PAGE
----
Strange Powers: Stephen Merritt and Magnetic Fields
Directed by Kerthy Fix and Gail O'Hara
Kerthy Fix and Gail O'Hara begin their documentary with an offscreen voice asking Stephin Merritt, in off-center close-up, what he's reading; he pauses for an awful long time before telling the filmmakers, in that gravelly, deft, deflecting baritone mumble of his, that he's trying to come with something to tell them instead of the truth (what he offers up is almost too perfect: a transgender autobiography, Dr. Seuss). The paradox of the film is access: it's been in the works for so long that some of its footage qualifies as archival—the present-tense component stretches from the making of I through the tour for Distortion—but Merritt remains guarded, his side projects and personal life encapsulated in two brief interview clips from Future Bible Hero and former boyfriend Chris Ewen. When Merritt says that if he was ever to meet his dad, it'd have to be on Oprah, it's like his lyrics: self-exposure sequestered by elegant classical pop structures and draped in sardonic wit. But Fix and O'Hara at least make the Chinese Wall between life and work porous, through witty musical segues (the Oprah family reunion one-liner into "Papa Was a Rodeo") and by paying attention to his reluctant dependence on his loyal bandmates, especially collaborator/manager/handler/childhood friend/self-described "fag hag" Claudia Gonson, who seems selfless in a way Merritt doesn't appear entirely comfortable with.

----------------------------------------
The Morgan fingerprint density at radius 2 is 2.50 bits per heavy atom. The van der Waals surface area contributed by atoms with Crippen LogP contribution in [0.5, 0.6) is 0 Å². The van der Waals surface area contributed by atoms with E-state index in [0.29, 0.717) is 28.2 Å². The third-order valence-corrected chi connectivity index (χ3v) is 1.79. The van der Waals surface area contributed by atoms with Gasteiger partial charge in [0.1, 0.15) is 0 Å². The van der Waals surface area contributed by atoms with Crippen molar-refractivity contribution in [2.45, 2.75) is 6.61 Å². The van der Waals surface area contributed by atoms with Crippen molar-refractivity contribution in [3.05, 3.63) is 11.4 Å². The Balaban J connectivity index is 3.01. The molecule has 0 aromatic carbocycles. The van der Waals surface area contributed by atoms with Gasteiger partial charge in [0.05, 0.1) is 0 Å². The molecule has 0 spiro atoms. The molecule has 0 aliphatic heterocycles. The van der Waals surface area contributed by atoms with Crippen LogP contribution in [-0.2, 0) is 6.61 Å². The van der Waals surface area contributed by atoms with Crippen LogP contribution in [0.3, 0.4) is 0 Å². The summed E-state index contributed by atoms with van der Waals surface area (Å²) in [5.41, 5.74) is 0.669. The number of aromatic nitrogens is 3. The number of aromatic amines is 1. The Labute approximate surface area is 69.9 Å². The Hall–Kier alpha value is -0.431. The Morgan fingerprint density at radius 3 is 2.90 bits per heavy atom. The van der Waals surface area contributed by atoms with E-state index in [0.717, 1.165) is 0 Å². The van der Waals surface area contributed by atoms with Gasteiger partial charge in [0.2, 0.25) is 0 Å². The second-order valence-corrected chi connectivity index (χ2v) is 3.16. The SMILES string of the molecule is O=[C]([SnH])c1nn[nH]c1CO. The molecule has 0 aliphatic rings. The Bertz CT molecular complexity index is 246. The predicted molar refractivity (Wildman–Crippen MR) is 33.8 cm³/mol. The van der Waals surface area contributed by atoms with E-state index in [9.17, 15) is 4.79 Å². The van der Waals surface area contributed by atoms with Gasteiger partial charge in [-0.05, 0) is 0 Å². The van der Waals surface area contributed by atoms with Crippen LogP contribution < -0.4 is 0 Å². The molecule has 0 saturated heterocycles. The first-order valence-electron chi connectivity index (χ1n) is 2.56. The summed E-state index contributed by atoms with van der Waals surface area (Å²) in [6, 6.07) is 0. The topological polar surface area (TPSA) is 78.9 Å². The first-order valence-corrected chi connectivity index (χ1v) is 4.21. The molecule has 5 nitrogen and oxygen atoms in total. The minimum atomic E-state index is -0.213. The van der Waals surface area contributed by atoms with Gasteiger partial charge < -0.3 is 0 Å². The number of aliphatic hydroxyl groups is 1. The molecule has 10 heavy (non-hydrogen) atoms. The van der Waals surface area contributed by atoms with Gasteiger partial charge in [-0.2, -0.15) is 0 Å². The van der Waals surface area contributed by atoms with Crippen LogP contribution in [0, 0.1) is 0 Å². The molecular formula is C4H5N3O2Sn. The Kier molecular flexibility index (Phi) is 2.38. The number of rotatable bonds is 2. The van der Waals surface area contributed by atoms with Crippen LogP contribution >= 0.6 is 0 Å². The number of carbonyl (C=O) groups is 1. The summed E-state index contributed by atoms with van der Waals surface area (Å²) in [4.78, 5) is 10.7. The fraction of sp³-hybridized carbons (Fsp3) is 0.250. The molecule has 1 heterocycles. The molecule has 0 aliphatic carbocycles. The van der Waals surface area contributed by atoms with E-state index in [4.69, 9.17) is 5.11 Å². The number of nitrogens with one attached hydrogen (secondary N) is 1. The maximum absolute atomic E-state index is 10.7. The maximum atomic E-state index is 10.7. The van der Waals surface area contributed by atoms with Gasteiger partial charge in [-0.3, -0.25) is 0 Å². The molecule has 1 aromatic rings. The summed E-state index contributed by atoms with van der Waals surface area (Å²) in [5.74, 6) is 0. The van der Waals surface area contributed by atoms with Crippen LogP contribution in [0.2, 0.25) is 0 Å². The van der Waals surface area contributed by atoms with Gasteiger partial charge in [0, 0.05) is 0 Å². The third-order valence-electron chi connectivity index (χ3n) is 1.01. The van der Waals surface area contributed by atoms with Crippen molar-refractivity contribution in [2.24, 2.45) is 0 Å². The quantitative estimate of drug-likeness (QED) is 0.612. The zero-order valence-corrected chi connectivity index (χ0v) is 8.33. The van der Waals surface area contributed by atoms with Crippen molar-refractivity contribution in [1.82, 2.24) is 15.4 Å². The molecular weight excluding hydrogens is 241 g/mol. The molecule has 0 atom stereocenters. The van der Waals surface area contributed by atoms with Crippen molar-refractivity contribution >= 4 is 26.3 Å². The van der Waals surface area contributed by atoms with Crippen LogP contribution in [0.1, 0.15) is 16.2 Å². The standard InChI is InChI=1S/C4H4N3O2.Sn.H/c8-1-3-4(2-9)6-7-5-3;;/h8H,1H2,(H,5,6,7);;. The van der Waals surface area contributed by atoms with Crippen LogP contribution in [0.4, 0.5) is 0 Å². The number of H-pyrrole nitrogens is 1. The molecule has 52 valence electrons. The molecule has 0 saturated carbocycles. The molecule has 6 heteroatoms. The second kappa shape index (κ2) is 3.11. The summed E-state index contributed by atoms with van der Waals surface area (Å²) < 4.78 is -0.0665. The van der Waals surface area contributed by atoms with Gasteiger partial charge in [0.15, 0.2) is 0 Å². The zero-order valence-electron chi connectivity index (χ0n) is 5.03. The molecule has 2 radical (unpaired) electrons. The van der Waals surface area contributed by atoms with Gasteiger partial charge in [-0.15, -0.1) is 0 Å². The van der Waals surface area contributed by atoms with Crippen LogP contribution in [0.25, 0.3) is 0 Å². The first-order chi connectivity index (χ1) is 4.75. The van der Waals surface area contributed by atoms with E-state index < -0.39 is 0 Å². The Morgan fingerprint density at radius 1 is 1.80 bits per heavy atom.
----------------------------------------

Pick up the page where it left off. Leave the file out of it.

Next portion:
Too much of these 85 minutes are spent on appeal-widening celebrity testimonials from the likes of Peter Gabriel and Sarah Silverman (you're already in the theater, aren't you?) and in rehashing the Sasha Frere-Jones-incited, Jessica Hopper-abetted Zip-a-Dee-Doo-Dah-oh-god-just-kill-me-gate of 2006, at the expense of more on pre-69 Love Songs Fields (Fix and O'Hara linger in the 90s just long enough to inspire weird and personal varieties of nostalgia, covering the band's evolution into indie mainstays and Merritt's move here, where he worked for O'Hara at Time Out New York). But the many live performances, varied from Merritt's home-recording tinkering (via both esoteric percussion and guest vocalists), are a gift (they generally last at least a verse and chorus), as are the glimpses into Merritt's life's worth of notebooks, where he lays out formal challenges to his songwriting prowess, like the matter-of-fact manifesto genesis of 69 Love Songs.
Opens October 27 at Film Forum